The BBC estimates that there are about 700,000 young carers in the UK. Being a young carer often means looking after a family member who is ill or helping them by looking after the other members of the family while they can’t.


Year 10 student Harry is a young carer and here we find out more about his experience as a young carer for his younger twin brothers Arthur and Alfie, 6. The twins have Down Syndrome, also known as trisomy 21,which is a genetic disorder caused by the presence of all or part of a third copy of chromosome 21. It is typically associated with physical growth delays, mild to moderate intellectual disability, and characteristic facial features


Harry, who is one of six siblings and the oldest living at home, cares for Arthur and Alfie by helping them in many ways including getting them dressed, bathing them, putting them to bed and checking on them throughout the night. Harry not only helps with the twins but also looks after his other younger siblings and cooking meals for the family like steak and spaghetti Bolognese whilst also working part time on weekends.       


In the mornings, Harry will have sometimes been up for hours before he goes to school helping to keep the twins safe, playing with them and lifting them in to their school bus when it arrives at the house. Harry has a special bond with the twins, in particular Alfie. Alfie is completely non- verbal except for one word: Harry. Harry’s younger brother Ben also helps and supports the family and is the go to DIY family member. Ben changes batteries and fixes toys for the family.


Harry is keen to change the stigma around Down Syndrome and has given talks about his brothers. Harry said: “People think that having a disability is a negative but it isn’t. Arthur is a cheeky monkey and Alfie is amazing. They are so much fun to be around.”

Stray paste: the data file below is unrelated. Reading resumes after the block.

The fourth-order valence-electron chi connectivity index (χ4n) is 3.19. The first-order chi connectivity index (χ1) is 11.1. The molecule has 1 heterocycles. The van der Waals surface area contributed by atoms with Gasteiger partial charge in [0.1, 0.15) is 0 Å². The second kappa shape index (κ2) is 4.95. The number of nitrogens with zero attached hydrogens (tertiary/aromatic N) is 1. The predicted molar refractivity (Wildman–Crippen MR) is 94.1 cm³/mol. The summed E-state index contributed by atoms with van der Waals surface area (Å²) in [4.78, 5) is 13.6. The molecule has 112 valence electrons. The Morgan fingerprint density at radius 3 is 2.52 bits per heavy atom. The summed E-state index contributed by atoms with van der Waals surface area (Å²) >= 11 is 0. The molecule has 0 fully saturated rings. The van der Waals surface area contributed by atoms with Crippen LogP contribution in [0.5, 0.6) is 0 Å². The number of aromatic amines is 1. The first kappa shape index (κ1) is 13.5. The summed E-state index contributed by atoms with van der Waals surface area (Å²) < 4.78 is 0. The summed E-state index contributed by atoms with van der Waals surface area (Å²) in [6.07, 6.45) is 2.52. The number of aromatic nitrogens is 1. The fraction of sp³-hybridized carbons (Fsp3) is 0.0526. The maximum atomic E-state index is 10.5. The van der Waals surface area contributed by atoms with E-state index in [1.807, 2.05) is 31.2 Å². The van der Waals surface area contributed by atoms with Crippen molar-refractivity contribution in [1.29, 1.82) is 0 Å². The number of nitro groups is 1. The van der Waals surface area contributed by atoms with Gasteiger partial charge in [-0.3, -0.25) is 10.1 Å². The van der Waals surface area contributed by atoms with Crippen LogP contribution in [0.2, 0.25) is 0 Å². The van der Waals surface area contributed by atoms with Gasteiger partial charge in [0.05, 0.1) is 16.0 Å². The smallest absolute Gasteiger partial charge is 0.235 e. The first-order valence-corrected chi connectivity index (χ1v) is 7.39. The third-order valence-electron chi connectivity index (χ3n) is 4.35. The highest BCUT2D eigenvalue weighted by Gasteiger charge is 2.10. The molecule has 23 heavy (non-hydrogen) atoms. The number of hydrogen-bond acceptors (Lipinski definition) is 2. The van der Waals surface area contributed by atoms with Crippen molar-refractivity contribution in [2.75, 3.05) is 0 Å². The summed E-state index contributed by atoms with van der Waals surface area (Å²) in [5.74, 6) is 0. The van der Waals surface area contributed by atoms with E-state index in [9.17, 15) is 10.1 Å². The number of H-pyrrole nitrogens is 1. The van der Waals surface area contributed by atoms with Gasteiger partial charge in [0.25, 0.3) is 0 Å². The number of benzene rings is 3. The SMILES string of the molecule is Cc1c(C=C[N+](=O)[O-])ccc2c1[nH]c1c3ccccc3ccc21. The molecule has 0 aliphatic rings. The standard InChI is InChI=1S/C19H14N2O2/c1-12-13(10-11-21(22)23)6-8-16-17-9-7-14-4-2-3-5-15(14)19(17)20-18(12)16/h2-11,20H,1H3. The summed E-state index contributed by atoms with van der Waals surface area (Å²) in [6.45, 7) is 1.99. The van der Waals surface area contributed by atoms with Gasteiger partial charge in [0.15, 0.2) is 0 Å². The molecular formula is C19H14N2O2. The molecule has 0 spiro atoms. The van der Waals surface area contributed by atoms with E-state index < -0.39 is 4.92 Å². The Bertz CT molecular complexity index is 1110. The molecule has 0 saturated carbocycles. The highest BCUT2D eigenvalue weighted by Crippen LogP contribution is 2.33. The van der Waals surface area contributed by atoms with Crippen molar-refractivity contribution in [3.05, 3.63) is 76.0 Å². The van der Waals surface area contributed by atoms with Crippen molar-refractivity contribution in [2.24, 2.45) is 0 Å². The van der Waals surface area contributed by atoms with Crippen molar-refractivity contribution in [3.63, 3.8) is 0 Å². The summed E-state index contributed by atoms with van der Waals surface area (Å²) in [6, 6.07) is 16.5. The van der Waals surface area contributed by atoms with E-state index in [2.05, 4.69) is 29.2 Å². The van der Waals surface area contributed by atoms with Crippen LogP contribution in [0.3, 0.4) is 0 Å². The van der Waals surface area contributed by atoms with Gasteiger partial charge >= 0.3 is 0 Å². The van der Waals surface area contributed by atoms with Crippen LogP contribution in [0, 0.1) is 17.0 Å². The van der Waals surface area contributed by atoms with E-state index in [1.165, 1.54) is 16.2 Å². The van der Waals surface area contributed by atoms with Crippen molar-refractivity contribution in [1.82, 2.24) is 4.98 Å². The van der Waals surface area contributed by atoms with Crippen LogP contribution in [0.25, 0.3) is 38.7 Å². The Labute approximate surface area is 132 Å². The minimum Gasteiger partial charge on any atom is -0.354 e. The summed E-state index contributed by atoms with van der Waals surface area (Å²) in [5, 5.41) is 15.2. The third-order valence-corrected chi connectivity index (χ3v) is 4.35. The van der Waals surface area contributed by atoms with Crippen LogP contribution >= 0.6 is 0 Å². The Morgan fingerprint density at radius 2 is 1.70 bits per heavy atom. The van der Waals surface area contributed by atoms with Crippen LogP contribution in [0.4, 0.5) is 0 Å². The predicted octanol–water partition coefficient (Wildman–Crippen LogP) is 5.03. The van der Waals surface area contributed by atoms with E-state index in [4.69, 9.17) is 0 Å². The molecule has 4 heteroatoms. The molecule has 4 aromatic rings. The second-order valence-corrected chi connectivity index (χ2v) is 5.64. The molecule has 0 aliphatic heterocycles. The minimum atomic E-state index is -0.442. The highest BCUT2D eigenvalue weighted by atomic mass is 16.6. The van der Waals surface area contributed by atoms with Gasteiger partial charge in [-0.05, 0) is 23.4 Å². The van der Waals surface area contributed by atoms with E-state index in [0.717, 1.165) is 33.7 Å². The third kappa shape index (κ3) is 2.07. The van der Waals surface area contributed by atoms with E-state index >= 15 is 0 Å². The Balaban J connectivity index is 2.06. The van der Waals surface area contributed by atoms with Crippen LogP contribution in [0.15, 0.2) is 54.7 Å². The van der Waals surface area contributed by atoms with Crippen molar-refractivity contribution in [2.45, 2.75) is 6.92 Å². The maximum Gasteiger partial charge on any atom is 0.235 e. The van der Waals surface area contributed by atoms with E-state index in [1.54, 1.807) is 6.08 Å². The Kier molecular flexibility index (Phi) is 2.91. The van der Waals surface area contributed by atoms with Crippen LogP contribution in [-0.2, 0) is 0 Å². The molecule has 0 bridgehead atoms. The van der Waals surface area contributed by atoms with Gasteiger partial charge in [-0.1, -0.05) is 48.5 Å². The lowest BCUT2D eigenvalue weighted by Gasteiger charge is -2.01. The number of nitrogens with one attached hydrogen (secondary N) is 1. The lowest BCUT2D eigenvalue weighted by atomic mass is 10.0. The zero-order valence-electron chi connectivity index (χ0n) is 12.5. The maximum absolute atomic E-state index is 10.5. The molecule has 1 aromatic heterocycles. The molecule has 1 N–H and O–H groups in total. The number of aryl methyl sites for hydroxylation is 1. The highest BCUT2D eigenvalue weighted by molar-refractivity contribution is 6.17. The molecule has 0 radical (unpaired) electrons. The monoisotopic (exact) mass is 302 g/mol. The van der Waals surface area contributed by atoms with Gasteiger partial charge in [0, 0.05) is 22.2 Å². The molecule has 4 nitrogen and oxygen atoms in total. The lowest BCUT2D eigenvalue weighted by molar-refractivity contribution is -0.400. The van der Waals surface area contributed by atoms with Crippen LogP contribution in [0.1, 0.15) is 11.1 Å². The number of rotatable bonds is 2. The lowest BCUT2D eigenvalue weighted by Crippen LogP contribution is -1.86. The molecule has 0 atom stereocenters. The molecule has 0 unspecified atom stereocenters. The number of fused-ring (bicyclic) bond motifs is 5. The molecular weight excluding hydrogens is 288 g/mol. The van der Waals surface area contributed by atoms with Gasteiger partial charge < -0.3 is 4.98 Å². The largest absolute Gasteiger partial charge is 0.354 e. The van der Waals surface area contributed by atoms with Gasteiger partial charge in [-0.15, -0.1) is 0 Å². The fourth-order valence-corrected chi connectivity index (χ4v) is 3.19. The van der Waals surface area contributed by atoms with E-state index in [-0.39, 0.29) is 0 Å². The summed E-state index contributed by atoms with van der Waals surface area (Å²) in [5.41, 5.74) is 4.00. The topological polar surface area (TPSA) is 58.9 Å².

Harry not only helps at home but also attends events organised by High Five a Lancashire based charity which provides activities for disabled children and their families. He regularly attends meet ups and spends time taking part in activities with other children with disabilities.


Harry’s mum Emma said: “Harry wants to make people more aware and more accepting. People have no idea what life is like for him – and other young carers. He adores his brothers but looking after them is demanding and difficult sometimes. But I know he wouldn’t change them for the world. He truly is an inspiration.”


Harry said: “When I say I’m a carer, most people presume I look after a parent, but I look after my siblings. I think siblings who care for siblings don’t get the support or the recognition they need. I don’t get asked to do this. I do it to support my brothers and to help my mum. My mum does a great job, she’s a superhero, and I hope, through telling my story, I can raise awareness of the need for more help and support.”

Headteacher Mr Waller said: “Harry is a credit to his brothers and the rest of his family. I would like to thank Harry for sharing his story with the school community and helping to raise awareness and more understanding surrounding young carers and down syndrome.”